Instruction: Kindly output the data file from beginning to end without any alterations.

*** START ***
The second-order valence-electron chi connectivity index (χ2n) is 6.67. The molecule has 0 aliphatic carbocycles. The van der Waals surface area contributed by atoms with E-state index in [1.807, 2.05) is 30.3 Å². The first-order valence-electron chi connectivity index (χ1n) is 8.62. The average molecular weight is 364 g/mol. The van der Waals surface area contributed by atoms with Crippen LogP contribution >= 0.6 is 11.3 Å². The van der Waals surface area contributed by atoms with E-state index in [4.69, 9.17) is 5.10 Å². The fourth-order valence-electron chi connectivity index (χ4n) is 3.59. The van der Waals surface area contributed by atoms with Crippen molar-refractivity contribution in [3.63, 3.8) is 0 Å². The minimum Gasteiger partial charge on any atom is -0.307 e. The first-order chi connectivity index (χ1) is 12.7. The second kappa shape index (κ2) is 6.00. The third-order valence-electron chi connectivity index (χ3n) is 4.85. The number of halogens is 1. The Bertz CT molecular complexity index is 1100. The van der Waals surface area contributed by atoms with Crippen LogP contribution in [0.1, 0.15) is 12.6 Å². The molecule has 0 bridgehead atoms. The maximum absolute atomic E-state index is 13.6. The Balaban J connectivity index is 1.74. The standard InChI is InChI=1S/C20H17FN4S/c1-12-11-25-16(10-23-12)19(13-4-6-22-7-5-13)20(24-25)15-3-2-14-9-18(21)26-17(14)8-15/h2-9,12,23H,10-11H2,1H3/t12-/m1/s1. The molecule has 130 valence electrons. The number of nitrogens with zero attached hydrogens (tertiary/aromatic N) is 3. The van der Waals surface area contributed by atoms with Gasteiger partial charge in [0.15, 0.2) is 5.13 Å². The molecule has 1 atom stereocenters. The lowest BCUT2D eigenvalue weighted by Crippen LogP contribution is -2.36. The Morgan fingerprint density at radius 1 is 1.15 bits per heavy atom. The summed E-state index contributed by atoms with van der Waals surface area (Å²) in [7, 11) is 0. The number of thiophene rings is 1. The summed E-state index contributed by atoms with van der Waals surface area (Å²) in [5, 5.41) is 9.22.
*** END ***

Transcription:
The second-order valence-electron chi connectivity index (χ2n) is 6.67. The molecule has 0 aliphatic carbocycles. The van der Waals surface area contributed by atoms with E-state index in [1.807, 2.05) is 30.3 Å². The first-order valence-electron chi connectivity index (χ1n) is 8.62. The average molecular weight is 364 g/mol. The van der Waals surface area contributed by atoms with Crippen LogP contribution >= 0.6 is 11.3 Å². The van der Waals surface area contributed by atoms with E-state index in [4.69, 9.17) is 5.10 Å². The fourth-order valence-electron chi connectivity index (χ4n) is 3.59. The van der Waals surface area contributed by atoms with Crippen molar-refractivity contribution in [3.63, 3.8) is 0 Å². The minimum Gasteiger partial charge on any atom is -0.307 e. The first-order chi connectivity index (χ1) is 12.7. The second kappa shape index (κ2) is 6.00. The third-order valence-electron chi connectivity index (χ3n) is 4.85. The number of halogens is 1. The Bertz CT molecular complexity index is 1100. The van der Waals surface area contributed by atoms with Crippen LogP contribution in [0.1, 0.15) is 12.6 Å². The molecule has 0 bridgehead atoms. The maximum absolute atomic E-state index is 13.6. The Balaban J connectivity index is 1.74. The standard InChI is InChI=1S/C20H17FN4S/c1-12-11-25-16(10-23-12)19(13-4-6-22-7-5-13)20(24-25)15-3-2-14-9-18(21)26-17(14)8-15/h2-9,12,23H,10-11H2,1H3/t12-/m1/s1. The molecule has 130 valence electrons. The number of nitrogens with zero attached hydrogens (tertiary/aromatic N) is 3. The van der Waals surface area contributed by atoms with Gasteiger partial charge in [0.15, 0.2) is 5.13 Å². The molecule has 1 atom stereocenters. The lowest BCUT2D eigenvalue weighted by Crippen LogP contribution is -2.36. The Morgan fingerprint density at radius 1 is 1.15 bits per heavy atom. The summed E-state index contributed by atoms with van der Waals surface area (Å²) in [7, 11) is 0. The number of thiophene rings is 1. The summed E-state index contributed by atoms with van der Waals surface area (Å²) in [5, 5.41) is 9.22.